Loan Repayment Assistance Programs (LRAP)

Oregon Law offers LRAP assistance to recent graduates who meet income thresholds and are employed in public interest positions as part of its ongoing commitment to support graduates who public interest careers.


Post-Graduate Fellowships/Awards

Law School Funded:

Oregon Law’s ENR Center provides $5000 project stipends. Post-graduate fellows execute discrete research projects under the direction of a faculty supervisor.


Graduate Student Funded:

Other Funding Sources:

Term Time Fellowships/Scholarships

Law School Funded:

Oregon Law has a broad range of fellowships that support students’ pursuit of public interest law. Focus areas for fellowships include appropriate dispute resolution, civil rights (Minoru Yasui Fellowship), empirical legal studies, environmental & natural resources law, family & child law, international law, leadership in the law, multi-jurisdictional issues (Hans Linde Fellowship), and public law & policy.

Oregon Law also offers a variety of scholarships with criteria that recognizes public interest experience and commitment.


Graduate Student Funded


Other Funding Sources:

The Multnomah Bar Association (MBA), in partnership with the University of Oregon School of Law, provides Portland summer fellowship opportunity for law students. The Lane County Bar Association (LCBA) also provides Eugene summer fellowship opportunities to law students. These two programs are designed to enhance the diversity of the legal community. In addition, the Oregon Law Commission, housed in the Knight Law Center, hires student fellows to assist with its work related to ongoing improvement of Oregon’s laws.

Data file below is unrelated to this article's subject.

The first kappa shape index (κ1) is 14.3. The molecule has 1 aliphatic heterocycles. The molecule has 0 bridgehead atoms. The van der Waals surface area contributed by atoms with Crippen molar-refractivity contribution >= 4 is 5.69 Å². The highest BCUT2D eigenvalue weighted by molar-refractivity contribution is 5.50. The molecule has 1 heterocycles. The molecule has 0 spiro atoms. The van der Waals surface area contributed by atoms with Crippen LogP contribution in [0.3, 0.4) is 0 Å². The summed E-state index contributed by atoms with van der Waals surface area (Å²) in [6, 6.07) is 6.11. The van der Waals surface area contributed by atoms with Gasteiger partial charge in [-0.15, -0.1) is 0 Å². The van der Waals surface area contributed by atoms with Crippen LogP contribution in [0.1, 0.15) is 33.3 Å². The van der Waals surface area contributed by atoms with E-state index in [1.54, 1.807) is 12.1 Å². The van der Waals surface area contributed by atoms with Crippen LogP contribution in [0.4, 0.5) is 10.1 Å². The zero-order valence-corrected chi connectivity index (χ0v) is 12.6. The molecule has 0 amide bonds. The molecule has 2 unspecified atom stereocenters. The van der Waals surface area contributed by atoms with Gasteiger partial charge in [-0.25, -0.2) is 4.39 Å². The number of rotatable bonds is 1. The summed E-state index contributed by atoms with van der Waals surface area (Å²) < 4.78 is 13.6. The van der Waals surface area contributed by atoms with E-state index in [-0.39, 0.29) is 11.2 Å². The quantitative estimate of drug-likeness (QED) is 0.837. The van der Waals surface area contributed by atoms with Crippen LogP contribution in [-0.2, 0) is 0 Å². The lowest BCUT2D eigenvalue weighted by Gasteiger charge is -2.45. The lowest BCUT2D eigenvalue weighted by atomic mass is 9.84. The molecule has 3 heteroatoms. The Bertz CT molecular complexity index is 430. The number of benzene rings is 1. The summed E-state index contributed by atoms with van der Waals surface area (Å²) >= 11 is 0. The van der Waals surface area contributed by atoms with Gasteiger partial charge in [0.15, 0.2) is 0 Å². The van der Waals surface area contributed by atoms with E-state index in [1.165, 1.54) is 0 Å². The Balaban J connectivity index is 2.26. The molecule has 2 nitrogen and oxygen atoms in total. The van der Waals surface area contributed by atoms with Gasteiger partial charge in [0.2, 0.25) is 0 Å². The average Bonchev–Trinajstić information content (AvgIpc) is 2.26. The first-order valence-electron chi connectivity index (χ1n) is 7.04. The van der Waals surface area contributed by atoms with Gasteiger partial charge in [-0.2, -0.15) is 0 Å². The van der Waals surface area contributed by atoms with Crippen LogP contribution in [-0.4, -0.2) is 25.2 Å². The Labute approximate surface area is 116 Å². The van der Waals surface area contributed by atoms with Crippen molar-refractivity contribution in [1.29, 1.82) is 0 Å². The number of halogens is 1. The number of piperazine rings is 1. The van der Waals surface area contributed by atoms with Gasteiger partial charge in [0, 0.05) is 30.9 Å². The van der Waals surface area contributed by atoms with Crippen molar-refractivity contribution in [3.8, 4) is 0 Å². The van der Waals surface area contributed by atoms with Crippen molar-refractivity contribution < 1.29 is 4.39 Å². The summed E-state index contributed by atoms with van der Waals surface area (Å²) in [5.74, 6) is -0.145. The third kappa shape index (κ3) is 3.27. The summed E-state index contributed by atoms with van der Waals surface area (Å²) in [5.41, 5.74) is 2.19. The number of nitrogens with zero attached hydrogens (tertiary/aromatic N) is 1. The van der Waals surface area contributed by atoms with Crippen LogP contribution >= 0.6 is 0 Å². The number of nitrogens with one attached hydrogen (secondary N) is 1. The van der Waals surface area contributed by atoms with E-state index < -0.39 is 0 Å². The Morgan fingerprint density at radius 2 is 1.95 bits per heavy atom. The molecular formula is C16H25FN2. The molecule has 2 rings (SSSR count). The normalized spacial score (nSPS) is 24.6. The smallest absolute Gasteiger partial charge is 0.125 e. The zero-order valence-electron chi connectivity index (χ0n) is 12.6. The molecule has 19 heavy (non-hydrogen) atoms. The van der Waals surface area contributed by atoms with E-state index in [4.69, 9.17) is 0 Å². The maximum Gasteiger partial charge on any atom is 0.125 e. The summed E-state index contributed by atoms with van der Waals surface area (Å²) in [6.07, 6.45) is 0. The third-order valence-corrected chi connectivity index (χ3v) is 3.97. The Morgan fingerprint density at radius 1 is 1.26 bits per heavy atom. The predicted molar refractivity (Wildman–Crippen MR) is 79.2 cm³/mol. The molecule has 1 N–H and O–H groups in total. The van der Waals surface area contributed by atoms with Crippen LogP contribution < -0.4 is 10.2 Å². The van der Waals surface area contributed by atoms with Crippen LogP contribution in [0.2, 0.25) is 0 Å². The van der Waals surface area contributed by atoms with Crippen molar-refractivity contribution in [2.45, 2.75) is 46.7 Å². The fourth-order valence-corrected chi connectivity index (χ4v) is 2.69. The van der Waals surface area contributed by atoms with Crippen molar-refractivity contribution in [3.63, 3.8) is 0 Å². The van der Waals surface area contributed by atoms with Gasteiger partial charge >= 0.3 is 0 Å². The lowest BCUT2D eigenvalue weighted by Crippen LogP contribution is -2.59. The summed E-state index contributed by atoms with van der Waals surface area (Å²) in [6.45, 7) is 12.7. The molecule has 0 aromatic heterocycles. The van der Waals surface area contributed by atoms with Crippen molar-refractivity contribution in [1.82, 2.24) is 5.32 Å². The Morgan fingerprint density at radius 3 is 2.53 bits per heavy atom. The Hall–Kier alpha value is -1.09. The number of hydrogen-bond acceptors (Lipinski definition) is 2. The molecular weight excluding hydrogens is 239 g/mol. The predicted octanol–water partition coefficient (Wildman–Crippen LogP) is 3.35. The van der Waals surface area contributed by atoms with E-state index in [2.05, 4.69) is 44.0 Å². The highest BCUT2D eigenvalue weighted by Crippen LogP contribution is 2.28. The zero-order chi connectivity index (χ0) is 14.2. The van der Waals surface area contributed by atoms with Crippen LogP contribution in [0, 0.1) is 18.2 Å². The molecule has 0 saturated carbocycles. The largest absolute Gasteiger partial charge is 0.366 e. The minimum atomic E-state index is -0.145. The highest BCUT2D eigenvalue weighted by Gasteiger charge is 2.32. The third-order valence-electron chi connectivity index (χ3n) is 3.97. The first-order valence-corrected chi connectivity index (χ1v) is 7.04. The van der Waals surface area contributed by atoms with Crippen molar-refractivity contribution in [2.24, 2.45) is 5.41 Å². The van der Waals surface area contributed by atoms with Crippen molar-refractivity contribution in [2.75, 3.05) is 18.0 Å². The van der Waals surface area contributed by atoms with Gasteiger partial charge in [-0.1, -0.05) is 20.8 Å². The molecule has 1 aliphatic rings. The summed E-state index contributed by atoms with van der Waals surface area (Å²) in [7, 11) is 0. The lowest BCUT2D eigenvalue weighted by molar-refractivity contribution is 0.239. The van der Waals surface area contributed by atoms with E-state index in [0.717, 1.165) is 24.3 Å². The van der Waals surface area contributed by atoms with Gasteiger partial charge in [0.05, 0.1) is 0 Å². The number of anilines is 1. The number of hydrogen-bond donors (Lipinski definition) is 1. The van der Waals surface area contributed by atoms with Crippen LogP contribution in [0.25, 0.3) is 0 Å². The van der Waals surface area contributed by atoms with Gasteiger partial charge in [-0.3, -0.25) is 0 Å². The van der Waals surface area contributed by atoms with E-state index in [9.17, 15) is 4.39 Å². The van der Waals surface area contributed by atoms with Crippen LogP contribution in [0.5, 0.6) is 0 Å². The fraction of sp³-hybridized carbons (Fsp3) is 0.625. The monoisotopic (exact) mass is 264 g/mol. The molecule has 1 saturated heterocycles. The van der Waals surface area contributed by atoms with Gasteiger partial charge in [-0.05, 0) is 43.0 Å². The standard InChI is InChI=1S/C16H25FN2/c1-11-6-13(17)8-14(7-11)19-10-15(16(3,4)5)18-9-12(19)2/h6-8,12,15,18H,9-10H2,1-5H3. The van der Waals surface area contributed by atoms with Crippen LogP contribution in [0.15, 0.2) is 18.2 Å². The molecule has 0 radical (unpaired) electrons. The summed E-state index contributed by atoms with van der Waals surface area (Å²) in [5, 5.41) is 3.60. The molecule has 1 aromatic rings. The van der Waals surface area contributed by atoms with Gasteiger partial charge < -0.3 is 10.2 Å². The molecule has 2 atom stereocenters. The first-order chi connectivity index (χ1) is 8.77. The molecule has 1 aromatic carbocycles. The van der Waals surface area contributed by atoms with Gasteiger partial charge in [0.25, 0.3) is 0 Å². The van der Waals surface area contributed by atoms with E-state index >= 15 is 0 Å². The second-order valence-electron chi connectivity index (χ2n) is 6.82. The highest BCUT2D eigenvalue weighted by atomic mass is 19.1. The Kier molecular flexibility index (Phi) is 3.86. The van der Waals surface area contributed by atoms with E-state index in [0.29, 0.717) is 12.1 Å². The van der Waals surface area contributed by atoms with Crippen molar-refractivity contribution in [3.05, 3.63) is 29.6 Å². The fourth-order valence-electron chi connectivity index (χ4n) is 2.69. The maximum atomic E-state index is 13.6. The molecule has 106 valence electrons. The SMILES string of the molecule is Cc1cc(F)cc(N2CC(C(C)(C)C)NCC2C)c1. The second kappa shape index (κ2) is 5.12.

Summer Fellowships

Law School Funded:

Oregon Law’s Environmental & Natural Resource Center offers summer stipends for public interest work at environmental nonprofits to some of its fellows.

Graduate Student Funded:

The Oregon Law Students Public Interest Fund, a student organization, raises funds and provides stipends for students with summer public interest positions with nonprofits. Student group Land Air Water also provides stipends each summer for public interest work with environmental nonprofits.

Other Funding Sources:

The Wayne Morse Center, an independent center housed in Knight Law School, offers funded summer fellowships to law students with demonstrated commitment to public service. Wayne Morse Center Fellows provides paid summer fellowships in Washington, D.C. and Salem, Oregon. In addition, the Oregon State Bar offers several summer fellowships each year for public interest work.